Hi simon -
...we do not even know what the Picts spoke.
Well, at least I know.the answer to that question. They spoke PIct.
I want to share with you a little background. When I moved to Illinois, the Newberry Library, the world's best collections of Native American materials, and the Oriental Institute, one of the world's best collections of Ancient Near Eastern materials, were within an easy drive. Since my stroke I am unable to deal with Chicago traffic. Oh well. A good part of my brain for working with those materials is gone as well.
Right now, I do nor even have a copy of the Anderson's translation of the Life of Columba at hand.
Now where does PIct lie in the grand scheme of things? Lycian studies have been dominated by German scholars for years, and they have declared Lycian to be Proto-Indo-European. But based on their comprehensability by Indo-European speakers, perhaps Pict may be far more usefully be grouped with Etruscan, Lycian, and "Minoan", to form a PRE-Indo-European substrate. An east way to avoid the heated PROTO/PRE debate, and have more time for actual analysis, is to use the term PIE, with the individual reading that as they wish.
I expect that modern genetic studies on remains will confirm this. These people were not neanderthal, but the very first wave of sapiens.
moving on -
Some claim the images might be some form of writing but I am not certain that has been proved beyond all doubt
( I see you have trouble with your typing too, but not as bad as I do nowadays.)
A recent computer analysis has claimed exactly that, that the images are a form of writing.
I agree with their conclusion, but not based on much more than the fact that the same images are used regularly,
and from the effort invested in them, the stones clearly had meaning.
I do not know what database that group used, but I am far more interested in Luwian Hieroglyphic.
What I do know is that the folks up north are irritated with all of that oil money going south -
and that this is reflected in the archaeological work as well.
Going through the online resources, we find pleas for funding for Pict glyph studies, including the construction of a really good database.
Then there is the little problem of preserving the inscriptions themselves.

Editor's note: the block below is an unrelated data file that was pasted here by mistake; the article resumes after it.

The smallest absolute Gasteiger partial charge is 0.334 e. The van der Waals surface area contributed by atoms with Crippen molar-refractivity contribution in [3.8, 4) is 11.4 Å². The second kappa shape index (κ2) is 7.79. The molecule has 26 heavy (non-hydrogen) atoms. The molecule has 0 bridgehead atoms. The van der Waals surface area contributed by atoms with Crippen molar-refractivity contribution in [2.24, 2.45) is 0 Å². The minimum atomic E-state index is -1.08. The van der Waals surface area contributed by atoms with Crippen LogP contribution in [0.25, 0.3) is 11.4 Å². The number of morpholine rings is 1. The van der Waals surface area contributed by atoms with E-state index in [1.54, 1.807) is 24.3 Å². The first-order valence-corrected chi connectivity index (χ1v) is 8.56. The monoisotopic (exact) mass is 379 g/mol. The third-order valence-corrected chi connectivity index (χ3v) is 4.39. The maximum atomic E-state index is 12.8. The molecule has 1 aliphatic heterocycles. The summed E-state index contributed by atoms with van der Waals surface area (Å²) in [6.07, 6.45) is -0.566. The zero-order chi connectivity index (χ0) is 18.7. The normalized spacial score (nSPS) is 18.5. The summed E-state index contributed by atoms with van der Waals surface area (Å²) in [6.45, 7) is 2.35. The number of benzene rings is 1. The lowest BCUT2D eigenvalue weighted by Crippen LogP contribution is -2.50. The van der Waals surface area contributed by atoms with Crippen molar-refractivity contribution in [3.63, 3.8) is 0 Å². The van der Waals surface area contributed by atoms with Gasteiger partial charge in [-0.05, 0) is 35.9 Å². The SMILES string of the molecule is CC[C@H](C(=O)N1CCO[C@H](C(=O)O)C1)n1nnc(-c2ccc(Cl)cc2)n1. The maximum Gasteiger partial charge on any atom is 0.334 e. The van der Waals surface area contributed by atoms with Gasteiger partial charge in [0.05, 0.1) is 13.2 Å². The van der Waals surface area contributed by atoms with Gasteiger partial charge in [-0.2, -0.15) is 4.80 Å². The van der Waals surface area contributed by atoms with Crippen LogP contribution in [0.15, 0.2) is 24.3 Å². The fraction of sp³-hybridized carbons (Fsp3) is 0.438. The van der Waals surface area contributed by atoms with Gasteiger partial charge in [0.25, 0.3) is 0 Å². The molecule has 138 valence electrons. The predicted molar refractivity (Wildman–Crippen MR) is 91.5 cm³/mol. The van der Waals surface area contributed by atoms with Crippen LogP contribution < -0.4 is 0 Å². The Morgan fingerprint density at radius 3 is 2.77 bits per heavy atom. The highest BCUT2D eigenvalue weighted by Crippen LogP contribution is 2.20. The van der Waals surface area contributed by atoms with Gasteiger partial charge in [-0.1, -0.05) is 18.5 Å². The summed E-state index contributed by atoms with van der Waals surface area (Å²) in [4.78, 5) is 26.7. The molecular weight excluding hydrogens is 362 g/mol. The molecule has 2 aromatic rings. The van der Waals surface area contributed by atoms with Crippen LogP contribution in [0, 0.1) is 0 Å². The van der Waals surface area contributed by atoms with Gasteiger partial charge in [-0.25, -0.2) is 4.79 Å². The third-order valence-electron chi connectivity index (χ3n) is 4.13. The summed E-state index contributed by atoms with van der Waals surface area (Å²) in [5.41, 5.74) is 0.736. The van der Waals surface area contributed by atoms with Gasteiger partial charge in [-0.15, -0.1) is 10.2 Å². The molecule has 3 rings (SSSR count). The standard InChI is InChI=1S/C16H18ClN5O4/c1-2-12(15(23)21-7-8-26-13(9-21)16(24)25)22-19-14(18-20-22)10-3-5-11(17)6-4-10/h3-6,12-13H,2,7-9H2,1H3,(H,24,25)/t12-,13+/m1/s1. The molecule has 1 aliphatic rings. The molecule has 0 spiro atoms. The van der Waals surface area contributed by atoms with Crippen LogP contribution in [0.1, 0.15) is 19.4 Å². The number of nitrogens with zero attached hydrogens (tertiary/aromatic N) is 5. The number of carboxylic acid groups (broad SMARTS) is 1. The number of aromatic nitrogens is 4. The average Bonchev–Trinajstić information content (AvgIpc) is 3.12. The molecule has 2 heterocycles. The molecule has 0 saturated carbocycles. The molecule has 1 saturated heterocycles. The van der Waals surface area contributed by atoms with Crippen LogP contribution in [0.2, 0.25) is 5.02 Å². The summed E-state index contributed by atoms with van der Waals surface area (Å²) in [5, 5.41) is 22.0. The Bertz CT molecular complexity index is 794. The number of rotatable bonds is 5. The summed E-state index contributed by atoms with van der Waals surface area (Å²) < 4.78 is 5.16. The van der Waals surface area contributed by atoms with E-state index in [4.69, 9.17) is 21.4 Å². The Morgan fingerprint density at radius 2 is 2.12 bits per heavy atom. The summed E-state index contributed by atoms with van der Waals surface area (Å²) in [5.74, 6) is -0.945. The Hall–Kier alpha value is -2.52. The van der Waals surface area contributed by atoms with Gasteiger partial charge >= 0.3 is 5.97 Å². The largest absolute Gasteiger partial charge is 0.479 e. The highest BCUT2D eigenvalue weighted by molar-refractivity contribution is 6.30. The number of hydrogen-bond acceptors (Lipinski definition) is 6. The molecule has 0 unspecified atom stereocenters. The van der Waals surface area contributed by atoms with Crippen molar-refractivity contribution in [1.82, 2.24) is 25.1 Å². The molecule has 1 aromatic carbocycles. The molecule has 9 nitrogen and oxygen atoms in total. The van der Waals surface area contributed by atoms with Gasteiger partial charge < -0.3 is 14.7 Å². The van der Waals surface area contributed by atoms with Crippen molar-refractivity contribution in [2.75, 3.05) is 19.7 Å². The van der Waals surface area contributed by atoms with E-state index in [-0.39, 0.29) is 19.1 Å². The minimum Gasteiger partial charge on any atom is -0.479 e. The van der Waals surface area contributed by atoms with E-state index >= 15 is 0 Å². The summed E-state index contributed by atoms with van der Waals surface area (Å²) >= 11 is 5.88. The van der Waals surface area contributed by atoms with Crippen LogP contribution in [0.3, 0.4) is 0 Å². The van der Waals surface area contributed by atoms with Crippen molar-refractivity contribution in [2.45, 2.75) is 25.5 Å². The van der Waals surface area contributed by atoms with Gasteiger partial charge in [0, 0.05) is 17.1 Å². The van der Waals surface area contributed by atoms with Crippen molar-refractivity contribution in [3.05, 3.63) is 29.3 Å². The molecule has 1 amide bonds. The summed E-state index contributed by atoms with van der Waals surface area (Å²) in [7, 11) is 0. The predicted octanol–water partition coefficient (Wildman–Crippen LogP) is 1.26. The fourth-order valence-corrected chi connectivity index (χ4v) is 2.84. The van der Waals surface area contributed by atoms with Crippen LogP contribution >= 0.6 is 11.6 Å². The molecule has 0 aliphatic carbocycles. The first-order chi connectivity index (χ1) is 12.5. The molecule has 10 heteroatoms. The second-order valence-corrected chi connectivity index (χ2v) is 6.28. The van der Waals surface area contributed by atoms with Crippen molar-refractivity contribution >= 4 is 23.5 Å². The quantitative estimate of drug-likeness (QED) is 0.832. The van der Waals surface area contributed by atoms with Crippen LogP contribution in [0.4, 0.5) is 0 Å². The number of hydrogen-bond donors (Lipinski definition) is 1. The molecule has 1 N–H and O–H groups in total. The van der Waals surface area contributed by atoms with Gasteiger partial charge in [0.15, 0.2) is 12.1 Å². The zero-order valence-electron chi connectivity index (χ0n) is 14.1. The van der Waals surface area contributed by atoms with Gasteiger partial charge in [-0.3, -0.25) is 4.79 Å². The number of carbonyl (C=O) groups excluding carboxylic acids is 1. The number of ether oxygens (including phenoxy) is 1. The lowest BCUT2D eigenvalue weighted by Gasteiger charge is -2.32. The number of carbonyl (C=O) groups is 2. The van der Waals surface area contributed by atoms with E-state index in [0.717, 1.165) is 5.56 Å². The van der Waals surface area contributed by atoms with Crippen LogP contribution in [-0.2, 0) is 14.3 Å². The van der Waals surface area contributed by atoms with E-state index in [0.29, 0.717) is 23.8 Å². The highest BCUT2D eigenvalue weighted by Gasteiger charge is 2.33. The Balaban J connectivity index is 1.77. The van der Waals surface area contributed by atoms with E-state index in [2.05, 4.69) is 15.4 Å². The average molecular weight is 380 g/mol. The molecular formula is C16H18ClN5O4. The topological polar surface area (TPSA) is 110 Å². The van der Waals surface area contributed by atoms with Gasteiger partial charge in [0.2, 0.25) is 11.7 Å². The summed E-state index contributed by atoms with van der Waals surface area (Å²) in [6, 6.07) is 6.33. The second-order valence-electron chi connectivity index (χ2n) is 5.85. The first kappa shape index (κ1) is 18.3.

Frankly, I expected far better in the UK, with that lottery money, and their academic rigor.
Of course you have the rescue archaeology needs down south, but all the same...
Not sure on this, they used Ogham but apparently incomprehensibly.
So instead of easy glosses for the glyphs,
we end up with another challenge for analysis. Oh Joy.
The Picts, like the Attacotti do fade from history from the early to mid middle ages -
they do not occur in St Patrick's Confessio or letter, the Life of St Germanus, the Gallic chronicle.
Gildas does of course, but in association with the Scots.
When someone mentions St. Patrick, I always think of "Cabin Boy" and his Confessio.
Native American peoples would often leave out of their histories their defeats in wars.
The colonists would usually leave out of their histories who they stole the land from.
Then you have the destruction of records, and of the oral history keepers themselves.
But we're a long way from historioraphical studies, or imperial political studies here.
We're at the level of field work,
and I think their is a major metal workshop yet to be found.
With the portable antiquities scheme in place,
I am actually hoping that the metal detectorists will spend some time in the Girvan-Ayr area.
This is a very important breakthrough for the analysis of the gold artifacts of the Staffordshier hoard:
https://archaeologynewsnetwork.blogspot ... FHi4DaY.97
Indeed - Laser Ablation analysis for gold artifacts from anywhere, including say Sutton Hoo.